This year’s pandemic caught us all by surprise. As is common, we experience the challenges first before we see the opportunities. While the most optimistic of us were anticipating a short-lived disruption, there was soon a harsh landing with the reality that many things will have to change for the foreseeable future.
The ITI went through major challenges this year at all levels. Having run much of our operations on a face-to-face level, from small Study Clubs to our World Symposium, many of the activities that keep our members regularly engaged came to an abrupt halt. For an organization such as the ITI, which has traditionally invested so much in a culture of human contact, mentoring and collegial sharing, this was a major disruption. Even if small meetings can now resume in some parts of the world, it is unlikely that major regional or global gatherings will be possible in the foreseeable future.
At the same time, the ITI was not caught completely off guard. Years of investment in online learning pathways have equipped us with an impressive digital armamentarium in the form of the ITI Academy and the Curriculum. This is not just about a digital repository of content but rather about the brain power and capacity behind it. The structures, the people, the workflow, the trial and error and experiences of years in the making, make this an incredibly valuable asset, which in the time of the pandemic could turn out to be a major comparative strength and a true game changer.
You will have noticed that there were no major technological breakthroughs during the pandemic and no new devices or tools were suddenly invented. But once the pandemic cancelled our common ways of interacting, existing technologies that were previously overlooked, side-lined or questioned stepped out of the box to save the day and almost overnight acquired a mainstream status. It might surprise you for example that Zoom has been around since 2011, without ever managing to gain a foothold in higher education. Then the pandemic came and overnight Zoom turned into the lockdown hero for students from kindergarten to universities. Many of us have for years advocated a wider use of online media for teaching in university degrees, having at best received a lukewarm reception, but then the pandemic presented with far more convincing arguments!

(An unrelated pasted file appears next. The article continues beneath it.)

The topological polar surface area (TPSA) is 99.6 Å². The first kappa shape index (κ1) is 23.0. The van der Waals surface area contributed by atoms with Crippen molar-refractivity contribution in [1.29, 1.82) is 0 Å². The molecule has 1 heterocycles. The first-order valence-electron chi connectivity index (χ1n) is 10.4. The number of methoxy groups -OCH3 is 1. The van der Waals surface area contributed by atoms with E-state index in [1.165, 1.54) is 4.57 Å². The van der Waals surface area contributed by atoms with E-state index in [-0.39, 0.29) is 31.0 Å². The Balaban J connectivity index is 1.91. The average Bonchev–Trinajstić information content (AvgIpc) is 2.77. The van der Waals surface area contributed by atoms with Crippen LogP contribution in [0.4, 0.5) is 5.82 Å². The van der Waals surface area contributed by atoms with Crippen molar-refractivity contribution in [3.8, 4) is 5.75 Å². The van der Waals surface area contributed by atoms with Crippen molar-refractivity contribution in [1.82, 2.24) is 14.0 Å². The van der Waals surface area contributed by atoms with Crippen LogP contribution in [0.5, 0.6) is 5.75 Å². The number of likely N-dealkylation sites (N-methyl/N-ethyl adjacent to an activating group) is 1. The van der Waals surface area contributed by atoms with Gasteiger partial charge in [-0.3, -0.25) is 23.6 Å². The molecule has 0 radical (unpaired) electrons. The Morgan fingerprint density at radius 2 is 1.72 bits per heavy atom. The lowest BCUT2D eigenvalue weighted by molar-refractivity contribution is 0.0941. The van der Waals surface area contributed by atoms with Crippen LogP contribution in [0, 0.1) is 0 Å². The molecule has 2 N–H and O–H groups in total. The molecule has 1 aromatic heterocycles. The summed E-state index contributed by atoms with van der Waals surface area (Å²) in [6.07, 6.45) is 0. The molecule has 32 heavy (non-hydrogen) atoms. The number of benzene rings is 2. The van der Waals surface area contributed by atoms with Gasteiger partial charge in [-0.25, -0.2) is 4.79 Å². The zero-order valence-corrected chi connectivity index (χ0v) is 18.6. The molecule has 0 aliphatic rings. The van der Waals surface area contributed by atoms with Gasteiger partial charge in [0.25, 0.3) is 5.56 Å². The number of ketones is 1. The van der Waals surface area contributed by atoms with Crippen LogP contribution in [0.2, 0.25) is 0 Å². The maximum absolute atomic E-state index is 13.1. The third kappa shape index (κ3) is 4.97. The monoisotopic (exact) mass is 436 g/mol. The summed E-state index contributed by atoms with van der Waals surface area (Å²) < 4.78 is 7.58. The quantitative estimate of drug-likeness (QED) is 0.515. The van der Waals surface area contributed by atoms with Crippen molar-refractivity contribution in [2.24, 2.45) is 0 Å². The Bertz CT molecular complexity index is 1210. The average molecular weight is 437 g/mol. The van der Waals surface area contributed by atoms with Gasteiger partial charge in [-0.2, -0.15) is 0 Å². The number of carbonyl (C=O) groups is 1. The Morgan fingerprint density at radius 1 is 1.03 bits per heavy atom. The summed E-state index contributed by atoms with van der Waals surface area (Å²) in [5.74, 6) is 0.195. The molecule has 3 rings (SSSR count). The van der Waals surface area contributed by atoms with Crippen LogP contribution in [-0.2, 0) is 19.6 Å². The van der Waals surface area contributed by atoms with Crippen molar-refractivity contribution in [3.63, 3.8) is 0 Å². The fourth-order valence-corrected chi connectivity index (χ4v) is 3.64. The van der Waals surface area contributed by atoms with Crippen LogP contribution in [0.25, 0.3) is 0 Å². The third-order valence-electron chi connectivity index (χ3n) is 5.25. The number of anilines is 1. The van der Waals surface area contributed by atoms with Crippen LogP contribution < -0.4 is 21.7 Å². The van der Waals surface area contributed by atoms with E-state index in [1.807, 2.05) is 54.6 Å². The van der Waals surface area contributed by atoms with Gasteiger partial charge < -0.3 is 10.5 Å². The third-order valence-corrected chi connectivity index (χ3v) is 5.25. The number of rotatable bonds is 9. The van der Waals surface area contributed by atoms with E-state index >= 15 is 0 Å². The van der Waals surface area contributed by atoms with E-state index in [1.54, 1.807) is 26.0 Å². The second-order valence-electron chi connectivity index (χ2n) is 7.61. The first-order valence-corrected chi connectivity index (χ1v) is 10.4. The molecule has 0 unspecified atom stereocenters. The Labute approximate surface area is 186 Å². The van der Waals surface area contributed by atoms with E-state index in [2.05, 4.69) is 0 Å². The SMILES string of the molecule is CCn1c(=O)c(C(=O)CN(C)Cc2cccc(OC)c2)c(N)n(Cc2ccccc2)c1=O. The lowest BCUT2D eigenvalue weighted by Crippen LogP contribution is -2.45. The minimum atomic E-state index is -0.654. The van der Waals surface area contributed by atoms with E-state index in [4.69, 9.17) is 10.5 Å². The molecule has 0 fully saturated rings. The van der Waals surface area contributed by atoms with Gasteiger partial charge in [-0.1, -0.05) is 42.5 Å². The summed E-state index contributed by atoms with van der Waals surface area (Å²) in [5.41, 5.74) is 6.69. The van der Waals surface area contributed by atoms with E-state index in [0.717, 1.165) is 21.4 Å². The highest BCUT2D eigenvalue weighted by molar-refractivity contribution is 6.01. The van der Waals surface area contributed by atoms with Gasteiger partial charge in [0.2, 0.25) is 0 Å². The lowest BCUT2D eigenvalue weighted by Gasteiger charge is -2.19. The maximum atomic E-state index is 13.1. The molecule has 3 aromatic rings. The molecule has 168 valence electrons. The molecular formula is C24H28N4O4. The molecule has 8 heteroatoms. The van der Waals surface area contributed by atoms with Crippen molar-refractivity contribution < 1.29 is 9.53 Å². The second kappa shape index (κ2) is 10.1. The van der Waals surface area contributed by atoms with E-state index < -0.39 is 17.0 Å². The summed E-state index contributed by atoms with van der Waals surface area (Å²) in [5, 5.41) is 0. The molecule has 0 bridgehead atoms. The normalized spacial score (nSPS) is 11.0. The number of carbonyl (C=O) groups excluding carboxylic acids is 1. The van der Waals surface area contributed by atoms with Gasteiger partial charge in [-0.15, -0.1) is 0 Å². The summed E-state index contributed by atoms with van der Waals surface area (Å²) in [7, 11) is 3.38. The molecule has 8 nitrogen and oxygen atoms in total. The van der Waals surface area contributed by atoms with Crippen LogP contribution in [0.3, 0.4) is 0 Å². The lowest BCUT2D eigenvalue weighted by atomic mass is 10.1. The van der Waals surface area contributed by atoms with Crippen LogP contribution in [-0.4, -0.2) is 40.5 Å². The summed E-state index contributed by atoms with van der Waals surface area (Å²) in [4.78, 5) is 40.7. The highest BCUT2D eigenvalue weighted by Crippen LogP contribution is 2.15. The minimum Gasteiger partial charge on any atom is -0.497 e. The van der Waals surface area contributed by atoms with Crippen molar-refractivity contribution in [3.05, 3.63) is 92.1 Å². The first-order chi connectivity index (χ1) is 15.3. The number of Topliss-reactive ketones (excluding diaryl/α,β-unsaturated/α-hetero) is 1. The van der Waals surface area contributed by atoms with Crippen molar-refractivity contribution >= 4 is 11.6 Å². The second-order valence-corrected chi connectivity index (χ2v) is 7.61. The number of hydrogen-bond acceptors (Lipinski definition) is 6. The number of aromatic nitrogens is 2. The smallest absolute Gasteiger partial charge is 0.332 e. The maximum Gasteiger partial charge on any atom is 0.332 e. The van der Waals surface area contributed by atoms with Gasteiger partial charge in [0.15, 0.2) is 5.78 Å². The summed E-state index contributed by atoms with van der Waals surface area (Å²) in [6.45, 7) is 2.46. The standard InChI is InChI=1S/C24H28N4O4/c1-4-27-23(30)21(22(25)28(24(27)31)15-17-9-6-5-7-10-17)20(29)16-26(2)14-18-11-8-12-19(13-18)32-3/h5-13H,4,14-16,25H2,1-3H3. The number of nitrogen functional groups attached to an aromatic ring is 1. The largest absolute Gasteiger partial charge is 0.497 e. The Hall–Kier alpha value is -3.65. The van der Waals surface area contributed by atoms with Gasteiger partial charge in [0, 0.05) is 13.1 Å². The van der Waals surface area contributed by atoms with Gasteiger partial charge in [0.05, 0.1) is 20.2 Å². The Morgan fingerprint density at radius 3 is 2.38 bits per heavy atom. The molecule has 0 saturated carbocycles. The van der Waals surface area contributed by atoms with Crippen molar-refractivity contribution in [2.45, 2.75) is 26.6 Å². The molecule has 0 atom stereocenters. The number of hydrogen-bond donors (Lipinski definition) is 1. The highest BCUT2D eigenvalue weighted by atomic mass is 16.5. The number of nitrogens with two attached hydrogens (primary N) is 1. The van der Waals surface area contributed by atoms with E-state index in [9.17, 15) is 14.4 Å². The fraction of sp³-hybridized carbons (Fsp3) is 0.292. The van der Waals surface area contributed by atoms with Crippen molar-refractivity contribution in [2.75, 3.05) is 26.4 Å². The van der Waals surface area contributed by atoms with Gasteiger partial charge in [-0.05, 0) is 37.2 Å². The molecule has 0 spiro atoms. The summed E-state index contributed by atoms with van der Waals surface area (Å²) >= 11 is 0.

It feels as if this pandemic functioned like a “fast forward” button, which accelerated the developments of years within a few months, and the changes of attitudes that took place are not be reversible. The entire teaching and learning sector has experienced a drastic transformation, the repercussions of which we will see unfolding in the coming months and years.
With the ITI Academy and the know-how from a recently established digital curriculum, I think ITI has placed itself in a pole position for a head start in the post-pandemic landscape of education in implant dentistry. Of course, content alone is not enough, but coming up with new ways to add value to education with online media is our challenge and opportunity.
Moving our face-to-face activities online, as we did in the early months of the pandemic, was an emergency solution to maintain the engagement of our members, but this can only work in the short term. There is a limit to how many free webinars people can attend before Zoom fatigue kicks in and dentists all over the world are already looking into what could be the next step. Behind the scenes, frantic work is currently taking place to shape this “next step”. Online learning environments could be combined with actual clinical data from digital workflow and supported by technologies such as virtual and augmented reality, 3D printing and artificial intelligence algorithms. Such environments could not only deliver a meaningful online education, but also enhance student engagement and interactivity as well as deliver a unique hands-on component for many procedures.